re than one country and so linked that they may co-ordinate their operations in various ways” (OECDS, 2008, p.12) It is the most common way among several by which foreign direct investments are transmitted outward by the home country, or invested inward into the host country. At times multinational firms are described in terms of equity proportion; some jurisdictions peg a multinational as one whose voting rights are 10% owned and controlled by a foreign entity; other dispensations say 50%. The OECD definition is thus an interesting one in that it specified no ownership proportion, but stresses the operational link among internationally engaged organizations in different countries. These internationally engaged firms are systematically different from those domestically oriented; they are as a rule larger and have a more complex organizational structure and processes. Multinationals are thus more complex to manage (Yeaple, 2009).
A multinational enterprise (MNE) is, simply put, a business organization the operations of which spans different countries and is intricately linked to its subsidiaries or other subsidiaries of the same mother firm. Therefore, what then makes a firm into an MNE is the nature of its activities, that its activities are geographically expanded across borders under a common ownership. There are times when a stage of the firm’s operations is intended to be performed in another country, for any number of reasons such as greater cost-effectiveness or locating closer to raw material or human resources. But rather than outsourcing that stage of operations to another, domestic, firm, the company instead sets up its own subsidiary or unit in that country to perform that stage of the operations. There are several ways how a company can internationalize its operations:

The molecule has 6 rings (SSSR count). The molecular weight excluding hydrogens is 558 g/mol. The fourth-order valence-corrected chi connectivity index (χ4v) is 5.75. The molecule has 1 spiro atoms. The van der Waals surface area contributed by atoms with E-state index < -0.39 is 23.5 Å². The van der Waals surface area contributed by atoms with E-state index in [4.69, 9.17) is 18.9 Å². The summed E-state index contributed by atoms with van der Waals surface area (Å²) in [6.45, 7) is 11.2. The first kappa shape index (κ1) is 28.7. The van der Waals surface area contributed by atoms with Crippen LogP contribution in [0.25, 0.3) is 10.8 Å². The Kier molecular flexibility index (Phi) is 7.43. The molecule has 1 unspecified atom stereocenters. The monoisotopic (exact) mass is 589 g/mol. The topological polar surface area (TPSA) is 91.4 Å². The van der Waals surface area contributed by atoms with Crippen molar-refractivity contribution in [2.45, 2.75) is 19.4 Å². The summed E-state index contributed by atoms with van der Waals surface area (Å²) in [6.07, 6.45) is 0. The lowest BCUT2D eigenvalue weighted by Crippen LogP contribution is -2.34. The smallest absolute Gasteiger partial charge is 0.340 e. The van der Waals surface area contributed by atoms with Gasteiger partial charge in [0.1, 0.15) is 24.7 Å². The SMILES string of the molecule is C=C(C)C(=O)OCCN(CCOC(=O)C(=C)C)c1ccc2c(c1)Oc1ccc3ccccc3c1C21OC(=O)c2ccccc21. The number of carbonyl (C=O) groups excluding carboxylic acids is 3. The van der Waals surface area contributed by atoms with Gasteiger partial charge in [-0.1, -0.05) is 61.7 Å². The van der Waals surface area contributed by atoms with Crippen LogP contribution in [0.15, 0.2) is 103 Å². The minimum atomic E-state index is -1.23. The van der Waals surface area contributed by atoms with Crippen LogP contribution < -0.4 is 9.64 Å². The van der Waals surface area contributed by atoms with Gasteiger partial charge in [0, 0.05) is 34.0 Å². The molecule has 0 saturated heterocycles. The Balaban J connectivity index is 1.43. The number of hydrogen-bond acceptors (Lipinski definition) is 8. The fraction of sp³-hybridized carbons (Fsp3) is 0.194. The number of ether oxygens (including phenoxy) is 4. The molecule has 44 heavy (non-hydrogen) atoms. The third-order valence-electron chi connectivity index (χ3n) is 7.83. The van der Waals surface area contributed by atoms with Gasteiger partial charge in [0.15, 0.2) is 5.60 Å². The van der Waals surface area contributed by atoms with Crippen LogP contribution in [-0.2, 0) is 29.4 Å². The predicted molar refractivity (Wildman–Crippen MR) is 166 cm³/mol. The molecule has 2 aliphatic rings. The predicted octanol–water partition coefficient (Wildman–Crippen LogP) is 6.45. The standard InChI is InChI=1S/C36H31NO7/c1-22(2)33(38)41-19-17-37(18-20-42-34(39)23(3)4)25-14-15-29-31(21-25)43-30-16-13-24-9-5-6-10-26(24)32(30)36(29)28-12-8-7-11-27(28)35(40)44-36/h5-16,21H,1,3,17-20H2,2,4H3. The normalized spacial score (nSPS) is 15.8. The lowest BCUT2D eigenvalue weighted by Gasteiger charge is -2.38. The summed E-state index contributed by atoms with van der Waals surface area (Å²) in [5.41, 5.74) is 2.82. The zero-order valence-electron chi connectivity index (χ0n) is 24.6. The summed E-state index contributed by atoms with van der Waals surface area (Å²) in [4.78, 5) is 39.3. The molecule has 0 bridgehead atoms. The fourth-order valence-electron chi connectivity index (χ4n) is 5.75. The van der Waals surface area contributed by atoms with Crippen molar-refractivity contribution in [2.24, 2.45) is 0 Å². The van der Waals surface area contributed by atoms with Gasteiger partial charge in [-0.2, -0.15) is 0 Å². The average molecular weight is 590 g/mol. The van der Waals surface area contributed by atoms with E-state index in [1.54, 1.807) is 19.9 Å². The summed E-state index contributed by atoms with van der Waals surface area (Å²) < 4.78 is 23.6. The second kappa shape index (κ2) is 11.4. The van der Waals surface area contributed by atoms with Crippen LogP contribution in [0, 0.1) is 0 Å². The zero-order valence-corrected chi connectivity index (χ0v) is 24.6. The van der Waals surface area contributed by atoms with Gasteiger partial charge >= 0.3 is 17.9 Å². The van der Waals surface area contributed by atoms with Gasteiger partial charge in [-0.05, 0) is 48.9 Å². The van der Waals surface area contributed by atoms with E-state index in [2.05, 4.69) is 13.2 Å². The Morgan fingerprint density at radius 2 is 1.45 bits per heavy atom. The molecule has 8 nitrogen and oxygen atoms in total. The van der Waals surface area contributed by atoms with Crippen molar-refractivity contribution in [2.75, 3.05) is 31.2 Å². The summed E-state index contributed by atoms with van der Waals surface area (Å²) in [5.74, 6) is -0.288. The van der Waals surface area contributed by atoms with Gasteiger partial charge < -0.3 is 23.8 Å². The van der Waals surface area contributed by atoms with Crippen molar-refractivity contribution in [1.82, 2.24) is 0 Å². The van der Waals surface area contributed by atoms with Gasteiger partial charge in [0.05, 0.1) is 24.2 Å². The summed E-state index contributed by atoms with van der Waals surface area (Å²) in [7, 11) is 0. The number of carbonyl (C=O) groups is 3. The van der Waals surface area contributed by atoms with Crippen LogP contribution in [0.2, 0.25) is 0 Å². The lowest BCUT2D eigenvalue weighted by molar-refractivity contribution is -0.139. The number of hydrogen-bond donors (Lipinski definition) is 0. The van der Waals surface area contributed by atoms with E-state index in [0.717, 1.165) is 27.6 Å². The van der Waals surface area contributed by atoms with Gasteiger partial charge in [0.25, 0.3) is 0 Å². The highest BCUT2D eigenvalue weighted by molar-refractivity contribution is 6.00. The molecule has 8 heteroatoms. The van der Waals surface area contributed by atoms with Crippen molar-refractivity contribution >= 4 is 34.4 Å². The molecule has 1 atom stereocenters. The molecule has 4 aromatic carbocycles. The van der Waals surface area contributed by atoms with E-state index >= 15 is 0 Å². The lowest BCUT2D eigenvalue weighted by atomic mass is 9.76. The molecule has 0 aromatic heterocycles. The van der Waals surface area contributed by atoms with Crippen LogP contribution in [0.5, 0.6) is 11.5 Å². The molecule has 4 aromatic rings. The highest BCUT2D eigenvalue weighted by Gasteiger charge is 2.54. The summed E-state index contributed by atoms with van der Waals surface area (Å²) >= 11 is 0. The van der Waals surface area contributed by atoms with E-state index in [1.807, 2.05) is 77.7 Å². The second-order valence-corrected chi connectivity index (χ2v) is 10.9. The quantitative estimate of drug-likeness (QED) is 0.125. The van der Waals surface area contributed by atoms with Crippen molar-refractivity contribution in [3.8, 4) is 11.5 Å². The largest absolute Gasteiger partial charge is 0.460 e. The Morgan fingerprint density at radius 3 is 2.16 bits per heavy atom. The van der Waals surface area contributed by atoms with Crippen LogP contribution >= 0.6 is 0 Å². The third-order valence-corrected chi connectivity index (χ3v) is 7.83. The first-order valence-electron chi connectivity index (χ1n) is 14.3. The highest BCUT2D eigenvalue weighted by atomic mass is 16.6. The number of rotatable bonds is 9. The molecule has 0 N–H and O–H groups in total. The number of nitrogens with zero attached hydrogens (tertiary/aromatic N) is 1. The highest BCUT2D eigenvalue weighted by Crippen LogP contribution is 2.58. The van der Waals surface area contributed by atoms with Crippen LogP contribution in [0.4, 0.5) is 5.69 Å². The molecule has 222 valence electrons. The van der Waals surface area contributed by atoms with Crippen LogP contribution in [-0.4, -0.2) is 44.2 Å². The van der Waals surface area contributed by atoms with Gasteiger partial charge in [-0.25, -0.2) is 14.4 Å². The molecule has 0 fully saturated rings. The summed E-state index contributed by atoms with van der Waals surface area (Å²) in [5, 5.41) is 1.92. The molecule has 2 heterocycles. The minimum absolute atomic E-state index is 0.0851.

In all these methods, a substantial amount of long-term funds is committed in the productive activity, which infusion is called the foreign direct investment, or FDI. Forms